Durban, South Africa. Home to the Shark Tank (where Kwazulu-Natal's rugby team, the Sharks, plays), extensive beaches and South Africa's busiest port. But not home to a new treaty to address climate change. COP-17 gets underway on Monday and the delegates haven't even met yet; some might think we are being somewhat premature. We think not. There is an election here next year. Europe is mired in a sovereign debt crisis. China and India will not derail their economic growth just to appease the industrialized West.
Notwithstanding that there will not be any legally binding agreement, the discussions in Durban are of some moment. Before we get to that, let's make sure we are all on the same page. COP-17 is the annual "Conference of the Parties", the yearly meeting of the United Nations Framework Convention on Climate Change. In diplomat-ese, it is also 7th Session of the Conference of the Parties serving as the Meeting of the Parties (CMP7) to the Kyoto Protocol. The ultimate objective of the Framework Convention is “to stabilise greenhouse gas concentrations at a level that will prevent dangerous human interference with the climate system”. Nearly all nations (including the United States) are members.
There are three primary subjects that will be considered in Durban:
1. Kyoto Protocol - This treaty entered into force in 2005 and established a regime to address greenhouse gas emissions around the world. There were two tiers: developed nations and developing nations. The standards for the first group were stricter than those for the second. While most nations signed on to the treaty, the United States (and Andorra, Afghanistan and South Sudan) did not. The United States' primary criticism is that the Protocol did not appropriately take into account the massive greenhouse gas contributions that are now coming from developing nations like China and India. Now Kyoto is set to expire. COP-17 is to set up the next stage. However, the United States, Russia and Japan have stated that they will not sign on for a second stage. The consensus of observers is that Kyoto will not be extended.
2. Green Climate Fund - At COP-15 (Copenhagen in 2009), developed nations promised to provide by 2020 $100 billion per year or more to help developing nations address climate change. As noted by the Overseas Development Institute in the United Kingdom, how to do this is not simple, even apart from finding the funds. The payors (wealthy nations) favor funds to reduce emissions and running funds through the World Bank (where large donors have more control). The payees (poorer nations) have a much more pragmatic approach. They favor direct access to funds and more adaptation than mitigation. To quote Greenpeace Africa: “The argument is that the developed countries, especially the United States and Western Europe, built their economies on dirty energy – principally coal. So they’re chiefly responsible for the greenhouse gases, such as carbon dioxide, that are causing climate change. Yet the worst of the climate change impacts are being felt in least developed countries. So there is definitely a strong argument for the developed countries to greatly help poorer countries to switch to renewable energies.” In October the UN Transitional Committee submitted a draft instrument on the structure of the Fund. News reports state that the United States does not support the draft.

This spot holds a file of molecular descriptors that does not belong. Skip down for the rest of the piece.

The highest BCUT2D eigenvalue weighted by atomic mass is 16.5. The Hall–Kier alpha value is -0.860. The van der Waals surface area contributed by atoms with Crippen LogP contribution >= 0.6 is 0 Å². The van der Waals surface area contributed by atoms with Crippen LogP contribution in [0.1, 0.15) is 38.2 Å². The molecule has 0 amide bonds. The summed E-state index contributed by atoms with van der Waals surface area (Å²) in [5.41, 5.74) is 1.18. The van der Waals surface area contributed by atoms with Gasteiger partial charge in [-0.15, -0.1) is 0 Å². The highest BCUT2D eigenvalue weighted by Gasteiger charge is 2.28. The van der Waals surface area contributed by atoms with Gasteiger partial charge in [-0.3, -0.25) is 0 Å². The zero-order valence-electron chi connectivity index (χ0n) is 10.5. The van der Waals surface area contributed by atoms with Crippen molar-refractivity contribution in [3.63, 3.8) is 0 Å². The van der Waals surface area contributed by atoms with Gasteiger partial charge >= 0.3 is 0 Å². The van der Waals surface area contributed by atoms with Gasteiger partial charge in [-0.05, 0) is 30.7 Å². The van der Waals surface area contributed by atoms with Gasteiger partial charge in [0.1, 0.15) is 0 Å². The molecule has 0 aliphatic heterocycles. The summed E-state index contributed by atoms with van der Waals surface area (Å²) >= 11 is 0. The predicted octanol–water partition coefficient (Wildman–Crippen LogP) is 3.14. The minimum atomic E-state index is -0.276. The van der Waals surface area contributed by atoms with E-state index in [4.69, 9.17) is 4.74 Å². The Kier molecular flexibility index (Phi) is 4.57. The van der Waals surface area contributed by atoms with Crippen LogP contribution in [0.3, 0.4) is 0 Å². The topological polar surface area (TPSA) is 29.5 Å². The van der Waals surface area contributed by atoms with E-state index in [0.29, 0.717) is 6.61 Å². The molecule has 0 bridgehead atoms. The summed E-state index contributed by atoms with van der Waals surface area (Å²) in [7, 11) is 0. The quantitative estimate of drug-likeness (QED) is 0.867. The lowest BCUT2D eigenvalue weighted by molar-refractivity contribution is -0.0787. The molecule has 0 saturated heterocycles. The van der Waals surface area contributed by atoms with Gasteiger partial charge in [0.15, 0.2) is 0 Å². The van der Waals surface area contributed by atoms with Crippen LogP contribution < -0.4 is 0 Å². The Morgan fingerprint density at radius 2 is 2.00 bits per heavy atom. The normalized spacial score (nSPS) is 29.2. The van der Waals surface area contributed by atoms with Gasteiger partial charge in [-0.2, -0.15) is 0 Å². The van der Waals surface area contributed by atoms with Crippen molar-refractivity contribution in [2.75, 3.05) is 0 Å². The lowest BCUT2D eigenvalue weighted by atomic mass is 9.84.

3. REDD+ - Reducing emissions from deforestation and forest degradation is an additional path to addressing greenhouse gas emissions, separate and apart from combustion sources. Forest degradation is responsible for up to 20% of global greenhouse gas emissions. The UN organized a program in 2008 to address this problem. "Reducing Emissions from Deforestation and Forest Degradation (REDD) is an effort to create a financial value for the carbon stored in forests, offering incentives for developing countries to reduce emissions from forested lands and invest in low-carbon paths to sustainable development.“REDD+” goes beyond deforestation and forest degradation, and includes the role of conservation, sustainable management of forests and enhancement of forest carbon stocks." Some have claimed that REDD is "the fastest-moving portion of the whole climate negotiations." Some environmental groups want a portion of the Green Climate Fund earmarked for REDD.
So why does this have any significance for businesspeople in the United States? We start from the premise that climate change is occurring. No dispute about that. There will be significant changes as a result. No dispute about that either. And humans, as is their nature, will respond to the change in their habitat. Likewise, no dispute. In the jargon, there will be adaptation - armoring the shore against rising sea levels, further restrictions on water usage for drought areas, more hurricane-proof building codes, enhanced floodplain analysis - and there will be mitigation - efforts at reducing the emissions of greenhouse gases. For better or worse, the COP meetings set the rules of the mitigation game, and influence responses to adaptation. Although the Kyoto Protocol was not adopted in the United States, it led to the establishment of a billion dollar trading system in Europe on carbon credits. It influenced RGGI and the Western Climate Initiative here. We have written about how the European system is set to impact American air carriers at the first of the year. Down the road, we believe the nations of the world, including the United States, will come together to address climate change. The frameworks that are in place - built by the COP meetings - will inevitably be important in cementing and implementing the mutuality of purpose.